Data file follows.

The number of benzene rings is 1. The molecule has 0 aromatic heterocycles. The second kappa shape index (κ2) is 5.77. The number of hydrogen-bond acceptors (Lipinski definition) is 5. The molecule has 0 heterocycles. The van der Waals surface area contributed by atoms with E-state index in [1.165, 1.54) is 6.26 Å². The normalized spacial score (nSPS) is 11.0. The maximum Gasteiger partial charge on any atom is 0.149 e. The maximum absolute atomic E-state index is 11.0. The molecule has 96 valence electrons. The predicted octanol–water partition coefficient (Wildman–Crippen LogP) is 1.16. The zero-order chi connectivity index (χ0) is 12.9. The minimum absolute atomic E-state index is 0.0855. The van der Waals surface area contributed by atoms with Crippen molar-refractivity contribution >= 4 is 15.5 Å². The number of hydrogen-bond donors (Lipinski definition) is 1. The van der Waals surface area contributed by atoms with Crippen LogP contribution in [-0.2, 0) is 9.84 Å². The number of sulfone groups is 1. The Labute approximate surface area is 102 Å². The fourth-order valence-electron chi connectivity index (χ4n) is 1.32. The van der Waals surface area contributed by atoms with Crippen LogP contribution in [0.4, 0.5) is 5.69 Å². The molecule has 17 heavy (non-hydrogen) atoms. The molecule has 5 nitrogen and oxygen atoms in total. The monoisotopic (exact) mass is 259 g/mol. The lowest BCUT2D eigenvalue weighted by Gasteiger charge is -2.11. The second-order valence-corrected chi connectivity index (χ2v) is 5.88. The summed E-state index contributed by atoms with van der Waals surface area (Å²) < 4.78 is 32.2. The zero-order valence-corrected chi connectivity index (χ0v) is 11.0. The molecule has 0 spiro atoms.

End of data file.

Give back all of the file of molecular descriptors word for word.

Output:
The number of benzene rings is 1. The molecule has 0 aromatic heterocycles. The second kappa shape index (κ2) is 5.77. The number of hydrogen-bond acceptors (Lipinski definition) is 5. The molecule has 0 heterocycles. The van der Waals surface area contributed by atoms with E-state index in [1.165, 1.54) is 6.26 Å². The normalized spacial score (nSPS) is 11.0. The maximum Gasteiger partial charge on any atom is 0.149 e. The maximum absolute atomic E-state index is 11.0. The molecule has 96 valence electrons. The predicted octanol–water partition coefficient (Wildman–Crippen LogP) is 1.16. The zero-order chi connectivity index (χ0) is 12.9. The minimum absolute atomic E-state index is 0.0855. The van der Waals surface area contributed by atoms with Crippen molar-refractivity contribution >= 4 is 15.5 Å². The number of hydrogen-bond donors (Lipinski definition) is 1. The van der Waals surface area contributed by atoms with Crippen LogP contribution in [-0.2, 0) is 9.84 Å². The number of sulfone groups is 1. The Labute approximate surface area is 102 Å². The fourth-order valence-electron chi connectivity index (χ4n) is 1.32. The van der Waals surface area contributed by atoms with Crippen LogP contribution in [0.4, 0.5) is 5.69 Å². The molecule has 17 heavy (non-hydrogen) atoms. The molecule has 5 nitrogen and oxygen atoms in total. The monoisotopic (exact) mass is 259 g/mol. The lowest BCUT2D eigenvalue weighted by Gasteiger charge is -2.11. The second-order valence-corrected chi connectivity index (χ2v) is 5.88. The summed E-state index contributed by atoms with van der Waals surface area (Å²) < 4.78 is 32.2. The zero-order valence-corrected chi connectivity index (χ0v) is 11.0. The molecule has 0 spiro atoms.